Forty years ago this week, the greatest English-language poet of the 20th century sat down and wrote an eight-line verse:
The Ogre does what ogres can,
Deeds quite impossible for Man,
But one prize is beyond his reach,
The Ogre cannot master Speech.
About a subjugated plain,
Among its desperate and slain,
The Ogre stalks with hands on hips
While drivel gushes from his lips.
W.H. Auden did not give this telling piece of brilliant doggerel a grandiose name. (He had, after all, called his finest poem "September 1, 1939," simply after the day on which it was composed.) But just as anyone with a sense of history will know what is intended by that date, so it is that those eight lines, titled "August 1968," evoke all the drama and tragedy of the Warsaw Pact invasion of Czechoslovakia.
The Warsaw Pact no longer exists. Czechoslovakia no longer exists. The Soviet Union, which tried by force to keep the second entity as a part of the first one, likewise no longer exists. Yet few events in memory can be as real and "concrete"—to borrow a favorite term of Marxist propaganda—as the struggle that once took place in these far-from-ethereal regions of Central and Eastern Europe.
Prague residents protest a Soviet-led invasion in 1968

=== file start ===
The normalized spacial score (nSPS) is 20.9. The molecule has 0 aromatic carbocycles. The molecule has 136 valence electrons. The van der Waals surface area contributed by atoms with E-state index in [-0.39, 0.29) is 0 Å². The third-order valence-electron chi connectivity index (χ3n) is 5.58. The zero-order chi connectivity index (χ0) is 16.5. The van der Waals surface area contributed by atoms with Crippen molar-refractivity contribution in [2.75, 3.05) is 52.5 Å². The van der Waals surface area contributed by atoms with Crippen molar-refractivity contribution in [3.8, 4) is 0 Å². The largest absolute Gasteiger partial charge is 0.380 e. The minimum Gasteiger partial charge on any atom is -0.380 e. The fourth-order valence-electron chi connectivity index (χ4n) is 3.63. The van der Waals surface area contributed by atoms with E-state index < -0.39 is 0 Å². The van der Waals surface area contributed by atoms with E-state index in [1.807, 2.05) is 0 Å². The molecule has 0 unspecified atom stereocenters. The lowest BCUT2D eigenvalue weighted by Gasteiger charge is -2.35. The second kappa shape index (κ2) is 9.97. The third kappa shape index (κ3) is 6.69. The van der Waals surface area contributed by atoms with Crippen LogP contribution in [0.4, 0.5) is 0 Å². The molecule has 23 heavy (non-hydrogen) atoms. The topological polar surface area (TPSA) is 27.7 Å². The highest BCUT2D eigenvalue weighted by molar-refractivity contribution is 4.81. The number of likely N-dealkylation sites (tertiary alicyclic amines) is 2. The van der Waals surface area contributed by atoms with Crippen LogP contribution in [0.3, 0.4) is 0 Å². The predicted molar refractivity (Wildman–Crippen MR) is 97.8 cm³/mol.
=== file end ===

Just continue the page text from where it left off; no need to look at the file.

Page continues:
On that day, I was in Cuba at a leftist student summer camp. The news, which wasn't a complete surprise, came to the island very early in the morning. The Cuban Communist Party had been officially neutral regarding the Russian and Czechoslovak parties, so there was no "line." It was announced that Fidel Castro would therefore produce a line in a speech to be delivered that night. Thus one could spend a whole day in a Communist state that had no official position on the main news item. Most Cubans were, one found, instinctively pro-Czech and anti-superpower. At noon came the information, which altered some people's opinion, that Ho Chi Minh had endorsed the Russian action. The Chinese Communists, on the other hand, denounced it as analogous to Hitler's intervention in Prague in 1939. Over the next few days, the world's Communist leaderships gave their verdicts. The Italian Communists: against. The Greeks (languishing under fascist dictatorship): split. The Portuguese (likewise languishing): in favor. The South Africans: strongly in favor. (That hurt.) The Spanish: quite strongly against. The American Communists: Why even ask? In favor, as usual, and of everything. And so it went on. What became clear, however, was that there was no longer something that could be called the world Communist movement. It was utterly, irretrievably, hopelessly split. The main spring had broken. And the Prague Spring had broken it.